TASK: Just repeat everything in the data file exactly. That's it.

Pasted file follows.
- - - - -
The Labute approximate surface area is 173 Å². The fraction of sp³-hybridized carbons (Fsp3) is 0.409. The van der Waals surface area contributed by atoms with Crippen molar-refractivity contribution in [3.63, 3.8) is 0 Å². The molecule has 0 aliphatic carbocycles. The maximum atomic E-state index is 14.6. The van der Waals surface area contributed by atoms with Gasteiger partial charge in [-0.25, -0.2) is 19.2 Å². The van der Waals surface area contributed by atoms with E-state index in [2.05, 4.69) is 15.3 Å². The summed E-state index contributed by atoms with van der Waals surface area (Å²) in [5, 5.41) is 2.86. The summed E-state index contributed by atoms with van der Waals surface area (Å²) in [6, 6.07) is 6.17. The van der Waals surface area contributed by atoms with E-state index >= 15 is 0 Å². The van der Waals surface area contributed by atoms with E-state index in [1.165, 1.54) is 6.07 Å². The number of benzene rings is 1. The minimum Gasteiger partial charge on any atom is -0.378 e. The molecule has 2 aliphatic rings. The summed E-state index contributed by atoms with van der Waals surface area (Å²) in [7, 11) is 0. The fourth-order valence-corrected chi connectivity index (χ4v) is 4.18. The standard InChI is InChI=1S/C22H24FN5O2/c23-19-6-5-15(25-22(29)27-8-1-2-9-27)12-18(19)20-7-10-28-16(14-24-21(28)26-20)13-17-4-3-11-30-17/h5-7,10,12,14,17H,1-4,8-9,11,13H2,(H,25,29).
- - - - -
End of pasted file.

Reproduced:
The Labute approximate surface area is 173 Å². The fraction of sp³-hybridized carbons (Fsp3) is 0.409. The van der Waals surface area contributed by atoms with Crippen molar-refractivity contribution in [3.63, 3.8) is 0 Å². The molecule has 0 aliphatic carbocycles. The maximum atomic E-state index is 14.6. The van der Waals surface area contributed by atoms with Gasteiger partial charge in [-0.25, -0.2) is 19.2 Å². The van der Waals surface area contributed by atoms with E-state index in [2.05, 4.69) is 15.3 Å². The summed E-state index contributed by atoms with van der Waals surface area (Å²) in [5, 5.41) is 2.86. The summed E-state index contributed by atoms with van der Waals surface area (Å²) in [6, 6.07) is 6.17. The van der Waals surface area contributed by atoms with E-state index >= 15 is 0 Å². The van der Waals surface area contributed by atoms with E-state index in [1.165, 1.54) is 6.07 Å². The number of benzene rings is 1. The minimum Gasteiger partial charge on any atom is -0.378 e. The molecule has 2 aliphatic rings. The summed E-state index contributed by atoms with van der Waals surface area (Å²) in [7, 11) is 0. The fourth-order valence-corrected chi connectivity index (χ4v) is 4.18. The standard InChI is InChI=1S/C22H24FN5O2/c23-19-6-5-15(25-22(29)27-8-1-2-9-27)12-18(19)20-7-10-28-16(14-24-21(28)26-20)13-17-4-3-11-30-17/h5-7,10,12,14,17H,1-4,8-9,11,13H2,(H,25,29).